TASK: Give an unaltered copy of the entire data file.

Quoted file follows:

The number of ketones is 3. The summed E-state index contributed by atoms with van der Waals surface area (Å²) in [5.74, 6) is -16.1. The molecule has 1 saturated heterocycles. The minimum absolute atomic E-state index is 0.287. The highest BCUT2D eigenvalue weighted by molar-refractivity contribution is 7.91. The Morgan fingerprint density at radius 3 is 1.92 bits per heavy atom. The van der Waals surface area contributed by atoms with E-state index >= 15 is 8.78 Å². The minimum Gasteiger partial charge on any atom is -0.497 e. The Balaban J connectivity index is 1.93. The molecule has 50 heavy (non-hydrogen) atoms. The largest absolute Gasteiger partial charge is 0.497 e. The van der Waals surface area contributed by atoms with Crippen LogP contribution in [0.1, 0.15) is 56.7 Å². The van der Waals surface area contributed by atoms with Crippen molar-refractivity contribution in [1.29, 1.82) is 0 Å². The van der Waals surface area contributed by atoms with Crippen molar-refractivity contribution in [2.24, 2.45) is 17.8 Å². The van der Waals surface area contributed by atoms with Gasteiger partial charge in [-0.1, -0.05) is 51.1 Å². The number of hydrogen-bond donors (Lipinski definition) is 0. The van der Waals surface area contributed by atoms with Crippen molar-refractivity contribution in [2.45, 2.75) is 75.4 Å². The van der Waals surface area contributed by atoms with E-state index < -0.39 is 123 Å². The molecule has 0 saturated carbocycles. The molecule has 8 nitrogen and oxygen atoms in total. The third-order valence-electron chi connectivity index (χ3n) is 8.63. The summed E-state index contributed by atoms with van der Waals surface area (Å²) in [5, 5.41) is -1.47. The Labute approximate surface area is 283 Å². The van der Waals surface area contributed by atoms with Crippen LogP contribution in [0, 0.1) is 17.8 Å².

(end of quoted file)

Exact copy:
The number of ketones is 3. The summed E-state index contributed by atoms with van der Waals surface area (Å²) in [5.74, 6) is -16.1. The molecule has 1 saturated heterocycles. The minimum absolute atomic E-state index is 0.287. The highest BCUT2D eigenvalue weighted by molar-refractivity contribution is 7.91. The Morgan fingerprint density at radius 3 is 1.92 bits per heavy atom. The van der Waals surface area contributed by atoms with E-state index >= 15 is 8.78 Å². The minimum Gasteiger partial charge on any atom is -0.497 e. The Balaban J connectivity index is 1.93. The molecule has 50 heavy (non-hydrogen) atoms. The largest absolute Gasteiger partial charge is 0.497 e. The van der Waals surface area contributed by atoms with Crippen LogP contribution in [0.1, 0.15) is 56.7 Å². The van der Waals surface area contributed by atoms with Crippen molar-refractivity contribution in [1.29, 1.82) is 0 Å². The van der Waals surface area contributed by atoms with Crippen molar-refractivity contribution in [2.24, 2.45) is 17.8 Å². The van der Waals surface area contributed by atoms with Gasteiger partial charge in [-0.1, -0.05) is 51.1 Å². The number of hydrogen-bond donors (Lipinski definition) is 0. The van der Waals surface area contributed by atoms with Crippen molar-refractivity contribution in [2.45, 2.75) is 75.4 Å². The van der Waals surface area contributed by atoms with E-state index < -0.39 is 123 Å². The molecule has 0 saturated carbocycles. The molecule has 8 nitrogen and oxygen atoms in total. The third-order valence-electron chi connectivity index (χ3n) is 8.63. The summed E-state index contributed by atoms with van der Waals surface area (Å²) in [5, 5.41) is -1.47. The Labute approximate surface area is 283 Å². The van der Waals surface area contributed by atoms with Crippen LogP contribution in [0, 0.1) is 17.8 Å².